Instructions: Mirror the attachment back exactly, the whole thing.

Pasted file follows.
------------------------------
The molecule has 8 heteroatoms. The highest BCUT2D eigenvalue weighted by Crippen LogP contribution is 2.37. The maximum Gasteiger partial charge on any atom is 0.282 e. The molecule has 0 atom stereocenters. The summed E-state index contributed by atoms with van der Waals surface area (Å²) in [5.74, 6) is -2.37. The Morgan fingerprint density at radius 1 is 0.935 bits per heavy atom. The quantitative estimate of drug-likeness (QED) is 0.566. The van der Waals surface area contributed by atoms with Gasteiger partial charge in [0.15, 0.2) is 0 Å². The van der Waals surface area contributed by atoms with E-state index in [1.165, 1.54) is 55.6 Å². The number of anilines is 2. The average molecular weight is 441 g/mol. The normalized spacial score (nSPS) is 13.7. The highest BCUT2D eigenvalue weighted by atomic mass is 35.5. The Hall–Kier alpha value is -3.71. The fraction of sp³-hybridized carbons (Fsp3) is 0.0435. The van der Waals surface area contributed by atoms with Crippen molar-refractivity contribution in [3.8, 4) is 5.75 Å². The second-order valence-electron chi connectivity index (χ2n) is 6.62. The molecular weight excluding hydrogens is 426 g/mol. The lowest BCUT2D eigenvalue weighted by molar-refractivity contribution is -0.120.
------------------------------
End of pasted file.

The molecule has 8 heteroatoms. The highest BCUT2D eigenvalue weighted by Crippen LogP contribution is 2.37. The maximum Gasteiger partial charge on any atom is 0.282 e. The molecule has 0 atom stereocenters. The summed E-state index contributed by atoms with van der Waals surface area (Å²) in [5.74, 6) is -2.37. The Morgan fingerprint density at radius 1 is 0.935 bits per heavy atom. The quantitative estimate of drug-likeness (QED) is 0.566. The van der Waals surface area contributed by atoms with Gasteiger partial charge in [0.15, 0.2) is 0 Å². The van der Waals surface area contributed by atoms with E-state index in [1.165, 1.54) is 55.6 Å². The number of anilines is 2. The average molecular weight is 441 g/mol. The normalized spacial score (nSPS) is 13.7. The highest BCUT2D eigenvalue weighted by atomic mass is 35.5. The Hall–Kier alpha value is -3.71. The fraction of sp³-hybridized carbons (Fsp3) is 0.0435. The van der Waals surface area contributed by atoms with Crippen molar-refractivity contribution in [3.8, 4) is 5.75 Å². The second-order valence-electron chi connectivity index (χ2n) is 6.62. The molecular weight excluding hydrogens is 426 g/mol. The lowest BCUT2D eigenvalue weighted by molar-refractivity contribution is -0.120.